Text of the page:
Glossy blue-black wasp,
sharp as a carpet tack,
tapping along in little forays,
assessing the vulnerability
of my wooden eaves.
A rose, rose, rose
by any other name would
taste as sweet -
say the Japanese beetles,
turning red petals to lace,
As a boy, I squatted above
their metropolis, studied the furious
comings and goings, awed
by the ants' strict decorum,
their single-minded devotion
to labor's intricacies.
When mother called for dinner,
I was oblivious, enthralled
(it's taken me all these years to see)
by the gift of this infinitesimal universe,
by this flickering glimpse of the infinite.
Sitting, lakeside, so still, so long -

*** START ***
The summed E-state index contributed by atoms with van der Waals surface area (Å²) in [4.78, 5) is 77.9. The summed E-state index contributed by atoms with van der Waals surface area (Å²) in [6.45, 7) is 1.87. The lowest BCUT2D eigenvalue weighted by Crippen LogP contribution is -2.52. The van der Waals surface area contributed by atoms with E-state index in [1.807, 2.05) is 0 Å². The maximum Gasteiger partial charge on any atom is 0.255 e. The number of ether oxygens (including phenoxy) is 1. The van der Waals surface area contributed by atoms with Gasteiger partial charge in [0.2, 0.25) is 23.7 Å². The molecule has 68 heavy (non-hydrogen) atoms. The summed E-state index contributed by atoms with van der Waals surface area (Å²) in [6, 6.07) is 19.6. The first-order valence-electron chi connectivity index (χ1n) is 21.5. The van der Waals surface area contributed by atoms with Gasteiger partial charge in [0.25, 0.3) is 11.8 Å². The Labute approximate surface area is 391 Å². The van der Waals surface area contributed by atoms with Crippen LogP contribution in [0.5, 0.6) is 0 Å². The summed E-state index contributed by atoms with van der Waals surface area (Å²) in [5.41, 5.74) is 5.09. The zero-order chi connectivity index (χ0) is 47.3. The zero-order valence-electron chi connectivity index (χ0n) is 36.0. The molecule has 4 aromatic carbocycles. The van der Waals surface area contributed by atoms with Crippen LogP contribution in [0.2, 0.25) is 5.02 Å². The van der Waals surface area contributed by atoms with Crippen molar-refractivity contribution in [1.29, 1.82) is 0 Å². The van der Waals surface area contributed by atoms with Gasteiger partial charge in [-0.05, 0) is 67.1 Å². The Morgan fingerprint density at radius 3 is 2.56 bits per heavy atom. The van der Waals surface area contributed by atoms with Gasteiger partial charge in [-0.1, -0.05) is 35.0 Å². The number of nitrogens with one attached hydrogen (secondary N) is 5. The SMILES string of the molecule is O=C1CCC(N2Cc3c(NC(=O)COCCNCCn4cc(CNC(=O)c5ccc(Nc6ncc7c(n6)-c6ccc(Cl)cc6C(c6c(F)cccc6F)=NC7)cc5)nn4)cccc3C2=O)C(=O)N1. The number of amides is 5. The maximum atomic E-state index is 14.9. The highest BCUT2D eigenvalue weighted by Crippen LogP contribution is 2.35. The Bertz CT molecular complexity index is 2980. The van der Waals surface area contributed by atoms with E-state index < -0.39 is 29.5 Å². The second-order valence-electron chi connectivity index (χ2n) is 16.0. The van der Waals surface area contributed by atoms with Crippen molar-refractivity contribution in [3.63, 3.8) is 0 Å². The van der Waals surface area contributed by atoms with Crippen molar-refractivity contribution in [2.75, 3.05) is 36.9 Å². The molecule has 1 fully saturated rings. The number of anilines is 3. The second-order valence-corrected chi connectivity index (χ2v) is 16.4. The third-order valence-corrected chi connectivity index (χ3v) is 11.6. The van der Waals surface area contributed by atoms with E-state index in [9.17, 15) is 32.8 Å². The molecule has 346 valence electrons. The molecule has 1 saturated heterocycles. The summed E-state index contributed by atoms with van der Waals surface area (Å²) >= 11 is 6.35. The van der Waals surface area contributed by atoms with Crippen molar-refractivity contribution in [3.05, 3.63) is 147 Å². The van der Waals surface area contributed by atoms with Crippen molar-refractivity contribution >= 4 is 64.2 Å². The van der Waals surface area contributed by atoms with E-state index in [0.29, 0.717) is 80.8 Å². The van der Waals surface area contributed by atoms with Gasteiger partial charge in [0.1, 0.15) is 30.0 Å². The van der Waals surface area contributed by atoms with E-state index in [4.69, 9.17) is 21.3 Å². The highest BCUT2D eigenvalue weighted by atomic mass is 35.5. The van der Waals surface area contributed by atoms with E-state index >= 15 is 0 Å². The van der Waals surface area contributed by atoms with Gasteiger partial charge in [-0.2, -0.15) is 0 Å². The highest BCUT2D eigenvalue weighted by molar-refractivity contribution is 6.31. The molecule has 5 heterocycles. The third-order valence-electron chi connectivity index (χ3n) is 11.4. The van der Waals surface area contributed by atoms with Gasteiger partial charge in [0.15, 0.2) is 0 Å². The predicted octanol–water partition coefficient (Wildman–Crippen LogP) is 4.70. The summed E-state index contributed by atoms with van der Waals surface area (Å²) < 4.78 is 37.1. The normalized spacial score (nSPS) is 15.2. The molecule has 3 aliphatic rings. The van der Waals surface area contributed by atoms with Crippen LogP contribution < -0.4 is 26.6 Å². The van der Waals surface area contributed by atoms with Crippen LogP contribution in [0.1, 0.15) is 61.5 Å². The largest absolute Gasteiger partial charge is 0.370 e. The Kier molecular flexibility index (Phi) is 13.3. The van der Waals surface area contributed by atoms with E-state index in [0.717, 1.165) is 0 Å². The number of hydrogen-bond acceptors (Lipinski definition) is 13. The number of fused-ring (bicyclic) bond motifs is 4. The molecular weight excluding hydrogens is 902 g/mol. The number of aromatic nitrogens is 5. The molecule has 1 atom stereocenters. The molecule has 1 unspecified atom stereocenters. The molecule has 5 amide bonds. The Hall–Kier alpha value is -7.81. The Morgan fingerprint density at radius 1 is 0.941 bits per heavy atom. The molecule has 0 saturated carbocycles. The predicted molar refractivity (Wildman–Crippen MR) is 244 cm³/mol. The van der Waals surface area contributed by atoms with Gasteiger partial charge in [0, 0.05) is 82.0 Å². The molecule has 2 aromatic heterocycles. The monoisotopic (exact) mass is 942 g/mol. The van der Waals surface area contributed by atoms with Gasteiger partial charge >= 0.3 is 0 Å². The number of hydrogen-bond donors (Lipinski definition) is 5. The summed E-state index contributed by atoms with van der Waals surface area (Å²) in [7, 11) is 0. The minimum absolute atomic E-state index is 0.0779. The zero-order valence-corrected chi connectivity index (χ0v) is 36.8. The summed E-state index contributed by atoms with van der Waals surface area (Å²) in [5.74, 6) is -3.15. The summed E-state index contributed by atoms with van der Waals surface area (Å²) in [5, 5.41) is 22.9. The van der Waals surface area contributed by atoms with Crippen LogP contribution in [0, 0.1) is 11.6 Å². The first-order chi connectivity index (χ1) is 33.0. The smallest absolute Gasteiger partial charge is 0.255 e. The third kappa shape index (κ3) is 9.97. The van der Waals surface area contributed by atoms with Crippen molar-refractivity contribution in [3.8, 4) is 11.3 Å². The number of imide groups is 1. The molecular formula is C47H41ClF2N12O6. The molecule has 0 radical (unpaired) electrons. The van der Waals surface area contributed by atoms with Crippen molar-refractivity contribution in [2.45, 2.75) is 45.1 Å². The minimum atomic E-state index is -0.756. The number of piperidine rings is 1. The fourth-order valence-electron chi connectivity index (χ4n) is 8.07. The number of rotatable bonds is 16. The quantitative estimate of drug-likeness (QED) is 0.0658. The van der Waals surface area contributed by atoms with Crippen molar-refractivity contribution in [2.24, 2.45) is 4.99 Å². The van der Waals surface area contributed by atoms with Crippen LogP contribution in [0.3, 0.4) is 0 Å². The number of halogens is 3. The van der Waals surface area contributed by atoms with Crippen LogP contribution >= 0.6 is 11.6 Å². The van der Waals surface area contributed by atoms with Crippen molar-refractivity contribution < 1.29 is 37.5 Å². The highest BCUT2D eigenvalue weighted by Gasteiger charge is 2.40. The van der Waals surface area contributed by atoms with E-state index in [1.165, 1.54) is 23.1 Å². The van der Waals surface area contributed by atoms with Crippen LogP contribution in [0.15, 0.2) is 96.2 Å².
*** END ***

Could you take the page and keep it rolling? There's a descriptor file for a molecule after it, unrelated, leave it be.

the buzzing filled the interstices
in my memory until
I could no longer tell if
the far-off voice was
the bees' or yours.
A gnat no bigger
than this 10-point dotted ``i''
drops onto the vastness of my notebook page.
But I am engaged in writing and,
without a second thought,
the coming line propels the pen,
barges across the white expanse
and banishes the bug
from the bug poem.
Like the June bugs at night
at the window screen,
wanting in, hungry for the little light -
words too have a mind of their own,
frantic at the wire mesh of the poem,
wanting more than meaning,
wanting to converse with the unbridled dark,
free of my surveillance,